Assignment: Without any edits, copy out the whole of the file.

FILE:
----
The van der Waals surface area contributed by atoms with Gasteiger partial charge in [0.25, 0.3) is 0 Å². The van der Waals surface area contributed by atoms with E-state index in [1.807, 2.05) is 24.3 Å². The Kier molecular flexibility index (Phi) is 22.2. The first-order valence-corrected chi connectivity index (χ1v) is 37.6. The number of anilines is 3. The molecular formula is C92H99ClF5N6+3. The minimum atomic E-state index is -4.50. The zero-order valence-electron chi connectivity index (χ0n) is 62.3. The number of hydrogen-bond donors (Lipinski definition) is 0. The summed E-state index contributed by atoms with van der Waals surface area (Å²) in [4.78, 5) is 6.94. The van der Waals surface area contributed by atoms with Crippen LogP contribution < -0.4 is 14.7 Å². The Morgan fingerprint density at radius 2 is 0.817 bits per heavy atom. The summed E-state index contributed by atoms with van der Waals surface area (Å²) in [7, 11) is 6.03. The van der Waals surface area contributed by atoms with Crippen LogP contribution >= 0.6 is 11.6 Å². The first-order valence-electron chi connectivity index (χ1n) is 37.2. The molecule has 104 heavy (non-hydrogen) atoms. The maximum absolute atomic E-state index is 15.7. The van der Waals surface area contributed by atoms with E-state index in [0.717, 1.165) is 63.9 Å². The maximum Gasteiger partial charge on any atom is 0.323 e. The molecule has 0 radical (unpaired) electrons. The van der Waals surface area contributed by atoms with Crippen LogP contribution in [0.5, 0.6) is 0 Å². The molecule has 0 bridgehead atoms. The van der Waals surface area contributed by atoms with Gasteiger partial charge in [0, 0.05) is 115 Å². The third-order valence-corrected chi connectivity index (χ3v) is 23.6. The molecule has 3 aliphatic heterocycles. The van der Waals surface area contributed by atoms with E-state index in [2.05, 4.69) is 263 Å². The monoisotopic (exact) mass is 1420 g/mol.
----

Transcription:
The van der Waals surface area contributed by atoms with Gasteiger partial charge in [0.25, 0.3) is 0 Å². The van der Waals surface area contributed by atoms with E-state index in [1.807, 2.05) is 24.3 Å². The Kier molecular flexibility index (Phi) is 22.2. The first-order valence-corrected chi connectivity index (χ1v) is 37.6. The number of anilines is 3. The molecular formula is C92H99ClF5N6+3. The minimum atomic E-state index is -4.50. The zero-order valence-electron chi connectivity index (χ0n) is 62.3. The number of hydrogen-bond donors (Lipinski definition) is 0. The summed E-state index contributed by atoms with van der Waals surface area (Å²) in [4.78, 5) is 6.94. The van der Waals surface area contributed by atoms with Crippen LogP contribution < -0.4 is 14.7 Å². The Morgan fingerprint density at radius 2 is 0.817 bits per heavy atom. The summed E-state index contributed by atoms with van der Waals surface area (Å²) in [7, 11) is 6.03. The van der Waals surface area contributed by atoms with Crippen LogP contribution >= 0.6 is 11.6 Å². The first-order valence-electron chi connectivity index (χ1n) is 37.2. The molecule has 104 heavy (non-hydrogen) atoms. The maximum absolute atomic E-state index is 15.7. The van der Waals surface area contributed by atoms with E-state index in [0.717, 1.165) is 63.9 Å². The maximum Gasteiger partial charge on any atom is 0.323 e. The molecule has 0 radical (unpaired) electrons. The van der Waals surface area contributed by atoms with Crippen LogP contribution in [0.5, 0.6) is 0 Å². The molecule has 0 bridgehead atoms. The van der Waals surface area contributed by atoms with Gasteiger partial charge in [0, 0.05) is 115 Å². The third-order valence-corrected chi connectivity index (χ3v) is 23.6. The molecule has 3 aliphatic heterocycles. The van der Waals surface area contributed by atoms with E-state index in [2.05, 4.69) is 263 Å². The monoisotopic (exact) mass is 1420 g/mol.